Comparative study of different types of PHEV optimal control strategies in real-world conditions

With increasingly serious global environmental issues and energy shortages, energy conservation in transportation has become a significant, fundamental objective. The objective of the current research is to investigate the impacts of different types of optimal control strategies on the plug-in hybrid electric vehicle (PHEV) performance in real-world conditions. The optimal control strategies according to Pontryagin’s minimum principle (PMP) and optimized rule-based approaches are developed for the optimal pattern of a PHEV energy management system to reduce fuel consumption and emissions simultaneously, without sacrificing the vehicle performance. For this purpose, first, using test data for engine and battery, an experimental map-based model of the parallel PHEV is developed. Then, the powertrain components are sized by using a genetic algorithm (GA), over the real-world driving cycles. Subsequently, GA-fuzzy and PMP controllers are developed for energy management of the PHEV. Simulation results show the significant effectiveness of the proposed optimal control approaches on the fuel consumption and emissions reduction in various driving cycles. The convergence speed and global searching ability of PMP are significantly better than GA-fuzzy for the design of control strategy parameters. The sensitivity of battery initial state of charge, driving cycle, and road grade are analyzed on vehicle emissions and fuel consumption. The findings reveal that PMP could be adapted to different conditions by tuning co-state in a short time. This advantage makes it more adaptable to variation of real-world conditions. On the other hand, a fuzzy controller needs less computational effort and so is more appropriate for a certain condition.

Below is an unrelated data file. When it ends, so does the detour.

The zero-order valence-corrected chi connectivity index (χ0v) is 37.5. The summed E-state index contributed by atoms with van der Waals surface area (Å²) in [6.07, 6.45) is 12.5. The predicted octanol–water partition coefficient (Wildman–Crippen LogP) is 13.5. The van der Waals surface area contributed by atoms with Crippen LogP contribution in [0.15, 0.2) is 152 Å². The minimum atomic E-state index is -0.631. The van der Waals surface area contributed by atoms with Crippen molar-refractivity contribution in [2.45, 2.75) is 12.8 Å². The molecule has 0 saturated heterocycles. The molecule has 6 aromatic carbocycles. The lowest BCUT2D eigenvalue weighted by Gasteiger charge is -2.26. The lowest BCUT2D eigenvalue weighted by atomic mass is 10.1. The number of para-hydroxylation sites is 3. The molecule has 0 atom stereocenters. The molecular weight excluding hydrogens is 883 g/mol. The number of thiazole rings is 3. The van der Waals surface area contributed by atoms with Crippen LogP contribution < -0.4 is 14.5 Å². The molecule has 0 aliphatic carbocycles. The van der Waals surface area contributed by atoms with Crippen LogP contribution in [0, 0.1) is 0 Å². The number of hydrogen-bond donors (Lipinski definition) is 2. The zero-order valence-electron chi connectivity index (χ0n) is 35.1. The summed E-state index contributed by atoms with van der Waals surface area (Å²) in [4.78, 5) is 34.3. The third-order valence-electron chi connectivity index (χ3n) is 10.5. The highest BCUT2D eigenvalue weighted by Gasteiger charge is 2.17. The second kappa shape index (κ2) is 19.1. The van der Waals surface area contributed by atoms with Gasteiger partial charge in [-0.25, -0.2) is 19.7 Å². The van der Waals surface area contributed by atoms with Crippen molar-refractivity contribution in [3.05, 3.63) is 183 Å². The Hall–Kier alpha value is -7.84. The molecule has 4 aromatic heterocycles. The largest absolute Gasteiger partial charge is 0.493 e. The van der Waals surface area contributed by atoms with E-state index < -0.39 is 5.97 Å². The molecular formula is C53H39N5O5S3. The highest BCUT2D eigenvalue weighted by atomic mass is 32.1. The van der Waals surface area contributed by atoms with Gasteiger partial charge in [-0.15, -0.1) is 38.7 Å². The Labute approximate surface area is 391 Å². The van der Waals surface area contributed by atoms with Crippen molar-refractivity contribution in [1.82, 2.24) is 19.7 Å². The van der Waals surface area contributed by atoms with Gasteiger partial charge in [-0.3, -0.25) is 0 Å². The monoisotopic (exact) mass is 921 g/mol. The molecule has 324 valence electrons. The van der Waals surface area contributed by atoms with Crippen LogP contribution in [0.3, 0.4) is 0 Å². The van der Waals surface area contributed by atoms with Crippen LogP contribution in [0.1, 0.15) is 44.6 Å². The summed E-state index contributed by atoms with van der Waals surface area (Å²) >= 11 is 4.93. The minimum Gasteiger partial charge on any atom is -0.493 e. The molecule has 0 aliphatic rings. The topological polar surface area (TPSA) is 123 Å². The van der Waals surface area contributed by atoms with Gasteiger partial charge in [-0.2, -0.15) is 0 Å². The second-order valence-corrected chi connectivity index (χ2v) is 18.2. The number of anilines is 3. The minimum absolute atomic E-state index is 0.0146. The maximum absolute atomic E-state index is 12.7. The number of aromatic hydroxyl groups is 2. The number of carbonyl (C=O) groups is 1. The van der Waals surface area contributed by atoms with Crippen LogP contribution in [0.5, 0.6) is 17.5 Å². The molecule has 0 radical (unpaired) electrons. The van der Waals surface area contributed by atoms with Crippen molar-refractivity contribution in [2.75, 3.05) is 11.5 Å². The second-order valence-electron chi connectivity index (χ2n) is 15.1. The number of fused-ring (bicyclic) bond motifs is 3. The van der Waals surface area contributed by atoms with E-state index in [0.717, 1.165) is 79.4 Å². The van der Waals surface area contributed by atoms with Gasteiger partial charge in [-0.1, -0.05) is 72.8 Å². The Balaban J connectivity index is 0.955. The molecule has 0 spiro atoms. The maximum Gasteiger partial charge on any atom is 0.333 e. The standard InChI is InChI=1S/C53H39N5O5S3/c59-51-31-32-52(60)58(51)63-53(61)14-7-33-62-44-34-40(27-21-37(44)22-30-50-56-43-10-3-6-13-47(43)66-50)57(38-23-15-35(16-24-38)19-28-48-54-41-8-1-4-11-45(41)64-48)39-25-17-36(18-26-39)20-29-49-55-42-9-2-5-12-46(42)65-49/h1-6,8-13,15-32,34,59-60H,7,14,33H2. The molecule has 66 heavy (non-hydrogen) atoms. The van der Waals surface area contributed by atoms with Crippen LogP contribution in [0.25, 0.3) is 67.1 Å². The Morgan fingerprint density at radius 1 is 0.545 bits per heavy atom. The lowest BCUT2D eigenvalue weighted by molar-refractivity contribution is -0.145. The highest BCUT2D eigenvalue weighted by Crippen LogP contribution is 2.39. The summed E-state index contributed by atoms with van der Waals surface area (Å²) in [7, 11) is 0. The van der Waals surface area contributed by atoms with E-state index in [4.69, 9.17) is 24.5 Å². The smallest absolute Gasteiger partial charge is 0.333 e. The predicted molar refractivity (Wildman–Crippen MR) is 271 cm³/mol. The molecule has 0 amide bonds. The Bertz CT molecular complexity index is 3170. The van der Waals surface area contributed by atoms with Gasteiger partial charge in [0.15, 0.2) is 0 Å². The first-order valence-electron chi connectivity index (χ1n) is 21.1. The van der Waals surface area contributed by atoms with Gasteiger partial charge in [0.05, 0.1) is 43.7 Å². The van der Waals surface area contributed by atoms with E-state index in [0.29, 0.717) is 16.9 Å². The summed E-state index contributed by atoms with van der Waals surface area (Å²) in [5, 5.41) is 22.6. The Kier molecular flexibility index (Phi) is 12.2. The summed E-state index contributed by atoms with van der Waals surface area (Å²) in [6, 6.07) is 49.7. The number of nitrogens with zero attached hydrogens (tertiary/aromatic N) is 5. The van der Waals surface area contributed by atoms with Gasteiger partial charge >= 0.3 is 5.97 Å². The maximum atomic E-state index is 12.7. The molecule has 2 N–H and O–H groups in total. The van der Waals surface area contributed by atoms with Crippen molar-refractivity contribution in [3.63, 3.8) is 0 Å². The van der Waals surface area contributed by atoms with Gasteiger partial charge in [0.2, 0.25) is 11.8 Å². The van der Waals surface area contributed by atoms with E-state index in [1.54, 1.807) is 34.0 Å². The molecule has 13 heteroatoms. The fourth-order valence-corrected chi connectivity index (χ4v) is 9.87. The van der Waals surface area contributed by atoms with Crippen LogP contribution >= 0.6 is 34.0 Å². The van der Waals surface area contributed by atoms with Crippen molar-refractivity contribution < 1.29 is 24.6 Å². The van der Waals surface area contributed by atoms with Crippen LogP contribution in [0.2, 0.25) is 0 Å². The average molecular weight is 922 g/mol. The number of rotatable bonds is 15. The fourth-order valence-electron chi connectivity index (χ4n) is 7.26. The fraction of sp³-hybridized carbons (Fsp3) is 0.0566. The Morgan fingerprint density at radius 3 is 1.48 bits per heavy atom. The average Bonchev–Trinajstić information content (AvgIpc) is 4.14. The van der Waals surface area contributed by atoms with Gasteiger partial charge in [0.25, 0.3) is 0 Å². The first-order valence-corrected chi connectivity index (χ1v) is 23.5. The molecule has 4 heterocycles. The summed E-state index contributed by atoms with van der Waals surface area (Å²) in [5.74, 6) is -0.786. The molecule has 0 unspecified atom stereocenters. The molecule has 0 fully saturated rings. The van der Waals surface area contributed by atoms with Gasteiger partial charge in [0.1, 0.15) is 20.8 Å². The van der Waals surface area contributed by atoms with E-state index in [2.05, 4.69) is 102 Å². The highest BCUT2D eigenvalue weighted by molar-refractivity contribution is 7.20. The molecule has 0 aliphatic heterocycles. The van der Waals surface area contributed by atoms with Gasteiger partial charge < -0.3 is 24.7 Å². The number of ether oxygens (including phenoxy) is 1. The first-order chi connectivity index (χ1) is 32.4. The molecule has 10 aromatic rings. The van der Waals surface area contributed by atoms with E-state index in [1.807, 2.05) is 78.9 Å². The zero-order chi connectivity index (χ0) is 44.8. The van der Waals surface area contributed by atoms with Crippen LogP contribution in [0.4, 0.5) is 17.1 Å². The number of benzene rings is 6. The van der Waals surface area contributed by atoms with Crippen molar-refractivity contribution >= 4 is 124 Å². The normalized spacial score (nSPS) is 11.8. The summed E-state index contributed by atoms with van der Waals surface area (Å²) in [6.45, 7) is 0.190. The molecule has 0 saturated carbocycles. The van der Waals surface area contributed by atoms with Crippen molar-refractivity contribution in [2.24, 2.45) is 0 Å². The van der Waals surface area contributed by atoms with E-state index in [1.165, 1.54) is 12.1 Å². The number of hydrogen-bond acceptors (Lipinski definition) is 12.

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  • Accession Number: 01715344
  • Record Type: Publication
  • Files: TRIS
  • Created Date: May 24 2019 3:51PM